Fractals: A User's Guide for the Natural Sciences

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Oxford University Press, 1993 - Mathematics - 235 pages
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Fractals: A User's Guide for the Natural Sciences explains Mandelbrot's fractal geometry and describes some of its applications in the natural world. Written to enable students and researchers to master the methods of this timely subject, the book steers a middle course between the formality of many papers in mathematics and the informality of picture-oriented books on fractals. It is both a logically developed text and a `fractals for users' handbook. Fractal geometry exploits a characteristic property of the real world self-similarity - to find simple rules for the assembly of complex natural objects. Beginning with the foundations of measurement in Euclidean geometry, the authors progress from analogues in the geometry of random fractals to illustrative applications spanning the natural sciences: the developmental biology of neurons and pancreatic islets; fluctuations of bird populations; patterns in vegetative ecosystems; and even earthquake models. The final sectionprovides a toolbox of user-ready programs. This volume is an essential resource for all natural scientists interested in working with fractals.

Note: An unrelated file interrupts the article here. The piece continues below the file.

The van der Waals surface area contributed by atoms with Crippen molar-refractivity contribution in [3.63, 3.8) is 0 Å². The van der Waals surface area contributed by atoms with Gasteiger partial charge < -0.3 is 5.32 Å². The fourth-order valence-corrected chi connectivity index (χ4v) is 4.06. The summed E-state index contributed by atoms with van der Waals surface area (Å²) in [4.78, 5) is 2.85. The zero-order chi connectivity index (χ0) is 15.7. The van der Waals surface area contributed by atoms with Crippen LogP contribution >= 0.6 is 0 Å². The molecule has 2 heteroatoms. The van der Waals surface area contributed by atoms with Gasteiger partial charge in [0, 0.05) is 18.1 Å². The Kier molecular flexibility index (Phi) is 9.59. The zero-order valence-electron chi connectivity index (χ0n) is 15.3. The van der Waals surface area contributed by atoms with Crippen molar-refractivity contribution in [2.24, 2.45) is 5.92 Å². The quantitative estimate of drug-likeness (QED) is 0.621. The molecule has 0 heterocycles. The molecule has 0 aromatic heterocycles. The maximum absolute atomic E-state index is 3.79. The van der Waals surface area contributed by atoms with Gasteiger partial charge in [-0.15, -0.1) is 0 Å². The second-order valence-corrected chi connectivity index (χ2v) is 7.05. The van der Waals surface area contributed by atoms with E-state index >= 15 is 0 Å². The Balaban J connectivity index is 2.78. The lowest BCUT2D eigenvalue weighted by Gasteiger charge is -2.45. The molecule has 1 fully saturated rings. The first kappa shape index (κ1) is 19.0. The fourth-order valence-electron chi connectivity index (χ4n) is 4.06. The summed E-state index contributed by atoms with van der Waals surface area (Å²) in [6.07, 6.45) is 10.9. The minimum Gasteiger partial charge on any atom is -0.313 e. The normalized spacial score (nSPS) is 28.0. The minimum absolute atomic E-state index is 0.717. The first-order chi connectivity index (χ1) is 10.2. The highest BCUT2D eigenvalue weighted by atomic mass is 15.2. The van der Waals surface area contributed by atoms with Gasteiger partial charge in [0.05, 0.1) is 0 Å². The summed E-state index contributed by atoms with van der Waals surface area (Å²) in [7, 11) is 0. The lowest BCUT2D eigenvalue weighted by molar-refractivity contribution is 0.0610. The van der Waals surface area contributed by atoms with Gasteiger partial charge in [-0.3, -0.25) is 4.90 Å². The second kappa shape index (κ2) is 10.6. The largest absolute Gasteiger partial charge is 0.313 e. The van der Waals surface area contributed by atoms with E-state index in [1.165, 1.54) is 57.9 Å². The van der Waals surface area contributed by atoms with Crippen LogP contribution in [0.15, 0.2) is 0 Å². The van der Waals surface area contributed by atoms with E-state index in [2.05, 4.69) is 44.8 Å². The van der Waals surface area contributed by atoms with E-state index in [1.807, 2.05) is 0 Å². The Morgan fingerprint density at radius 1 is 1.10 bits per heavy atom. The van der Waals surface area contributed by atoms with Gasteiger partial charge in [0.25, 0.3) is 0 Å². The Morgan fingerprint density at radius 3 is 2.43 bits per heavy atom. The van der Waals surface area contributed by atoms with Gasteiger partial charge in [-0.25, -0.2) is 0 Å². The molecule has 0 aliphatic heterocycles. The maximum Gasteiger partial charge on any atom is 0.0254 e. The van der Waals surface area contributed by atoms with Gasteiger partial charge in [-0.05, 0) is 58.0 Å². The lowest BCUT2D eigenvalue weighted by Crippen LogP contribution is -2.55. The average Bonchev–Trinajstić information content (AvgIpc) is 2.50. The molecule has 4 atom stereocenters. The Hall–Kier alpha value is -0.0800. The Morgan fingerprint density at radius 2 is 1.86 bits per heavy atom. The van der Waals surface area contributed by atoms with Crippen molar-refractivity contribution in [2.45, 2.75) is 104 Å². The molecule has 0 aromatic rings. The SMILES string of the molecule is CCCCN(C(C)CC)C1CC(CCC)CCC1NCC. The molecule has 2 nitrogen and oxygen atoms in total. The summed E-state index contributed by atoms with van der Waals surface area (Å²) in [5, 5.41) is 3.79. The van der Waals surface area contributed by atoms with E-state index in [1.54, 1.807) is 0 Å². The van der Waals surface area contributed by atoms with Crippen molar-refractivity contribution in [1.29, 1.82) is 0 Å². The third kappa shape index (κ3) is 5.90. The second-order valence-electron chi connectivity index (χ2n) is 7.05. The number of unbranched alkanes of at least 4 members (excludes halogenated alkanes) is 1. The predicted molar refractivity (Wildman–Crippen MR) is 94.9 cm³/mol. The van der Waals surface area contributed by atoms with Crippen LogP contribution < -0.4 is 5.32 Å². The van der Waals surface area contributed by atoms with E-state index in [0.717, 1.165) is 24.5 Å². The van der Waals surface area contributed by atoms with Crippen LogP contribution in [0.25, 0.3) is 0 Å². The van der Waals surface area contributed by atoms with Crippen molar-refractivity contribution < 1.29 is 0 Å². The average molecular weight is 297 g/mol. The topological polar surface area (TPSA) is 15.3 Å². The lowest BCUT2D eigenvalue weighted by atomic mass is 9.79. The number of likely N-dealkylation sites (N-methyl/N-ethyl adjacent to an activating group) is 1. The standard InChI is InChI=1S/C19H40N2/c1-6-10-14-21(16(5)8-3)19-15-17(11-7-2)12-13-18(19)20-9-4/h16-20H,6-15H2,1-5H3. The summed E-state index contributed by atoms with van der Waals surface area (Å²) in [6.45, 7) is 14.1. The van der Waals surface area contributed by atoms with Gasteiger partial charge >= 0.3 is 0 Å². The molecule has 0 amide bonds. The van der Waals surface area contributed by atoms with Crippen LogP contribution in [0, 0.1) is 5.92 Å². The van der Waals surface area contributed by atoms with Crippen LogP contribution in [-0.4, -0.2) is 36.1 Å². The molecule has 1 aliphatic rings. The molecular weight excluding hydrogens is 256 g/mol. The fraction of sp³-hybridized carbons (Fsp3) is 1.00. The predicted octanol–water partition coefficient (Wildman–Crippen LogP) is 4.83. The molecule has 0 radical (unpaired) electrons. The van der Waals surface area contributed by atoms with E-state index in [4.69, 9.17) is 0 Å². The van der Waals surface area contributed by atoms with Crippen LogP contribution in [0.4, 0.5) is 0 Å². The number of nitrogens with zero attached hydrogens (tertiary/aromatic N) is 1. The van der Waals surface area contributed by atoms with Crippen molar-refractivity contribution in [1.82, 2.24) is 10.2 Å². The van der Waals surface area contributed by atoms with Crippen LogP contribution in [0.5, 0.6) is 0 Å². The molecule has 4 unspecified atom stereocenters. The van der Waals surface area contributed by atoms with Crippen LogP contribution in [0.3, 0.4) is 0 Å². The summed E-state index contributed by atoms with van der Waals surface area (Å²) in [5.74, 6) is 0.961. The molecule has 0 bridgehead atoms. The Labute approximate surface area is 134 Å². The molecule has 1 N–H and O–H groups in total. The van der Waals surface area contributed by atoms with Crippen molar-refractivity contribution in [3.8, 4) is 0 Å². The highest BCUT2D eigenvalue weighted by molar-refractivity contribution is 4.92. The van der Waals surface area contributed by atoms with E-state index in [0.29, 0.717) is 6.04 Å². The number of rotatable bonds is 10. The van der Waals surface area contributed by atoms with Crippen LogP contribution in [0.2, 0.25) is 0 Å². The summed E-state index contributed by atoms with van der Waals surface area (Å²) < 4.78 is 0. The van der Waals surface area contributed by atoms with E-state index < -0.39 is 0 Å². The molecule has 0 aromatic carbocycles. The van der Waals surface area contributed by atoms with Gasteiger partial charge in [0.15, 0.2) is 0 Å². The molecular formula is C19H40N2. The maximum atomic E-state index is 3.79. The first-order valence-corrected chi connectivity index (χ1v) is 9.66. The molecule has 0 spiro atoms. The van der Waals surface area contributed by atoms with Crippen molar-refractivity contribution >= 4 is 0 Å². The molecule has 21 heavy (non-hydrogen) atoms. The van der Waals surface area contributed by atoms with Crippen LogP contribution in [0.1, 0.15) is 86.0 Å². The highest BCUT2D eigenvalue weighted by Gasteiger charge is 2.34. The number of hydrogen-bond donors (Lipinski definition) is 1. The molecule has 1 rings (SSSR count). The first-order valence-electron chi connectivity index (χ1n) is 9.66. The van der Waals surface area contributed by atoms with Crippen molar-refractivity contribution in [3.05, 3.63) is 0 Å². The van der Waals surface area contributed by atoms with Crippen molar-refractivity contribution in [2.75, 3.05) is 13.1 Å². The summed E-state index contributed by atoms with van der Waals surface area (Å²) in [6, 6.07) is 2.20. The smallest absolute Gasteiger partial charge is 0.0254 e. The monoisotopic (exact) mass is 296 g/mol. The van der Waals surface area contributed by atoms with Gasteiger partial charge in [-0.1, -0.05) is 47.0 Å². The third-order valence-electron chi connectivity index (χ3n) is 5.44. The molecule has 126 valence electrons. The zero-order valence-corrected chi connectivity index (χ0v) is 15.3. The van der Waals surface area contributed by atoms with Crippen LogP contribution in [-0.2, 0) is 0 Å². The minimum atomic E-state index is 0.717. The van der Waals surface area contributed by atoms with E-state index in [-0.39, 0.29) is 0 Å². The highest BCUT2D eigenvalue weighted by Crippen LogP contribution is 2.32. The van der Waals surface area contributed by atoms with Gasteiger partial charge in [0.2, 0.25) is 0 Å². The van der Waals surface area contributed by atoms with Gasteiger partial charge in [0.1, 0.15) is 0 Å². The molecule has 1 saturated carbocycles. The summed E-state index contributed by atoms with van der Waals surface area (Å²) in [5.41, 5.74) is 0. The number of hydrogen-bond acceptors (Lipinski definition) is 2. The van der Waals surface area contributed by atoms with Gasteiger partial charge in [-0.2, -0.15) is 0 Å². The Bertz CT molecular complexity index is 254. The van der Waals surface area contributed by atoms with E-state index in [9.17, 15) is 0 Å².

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About the author (1993)

Harold M. Hastings is at Hofstra College, Hempstead, New York. George Sugihara is at University of California, San Diego.

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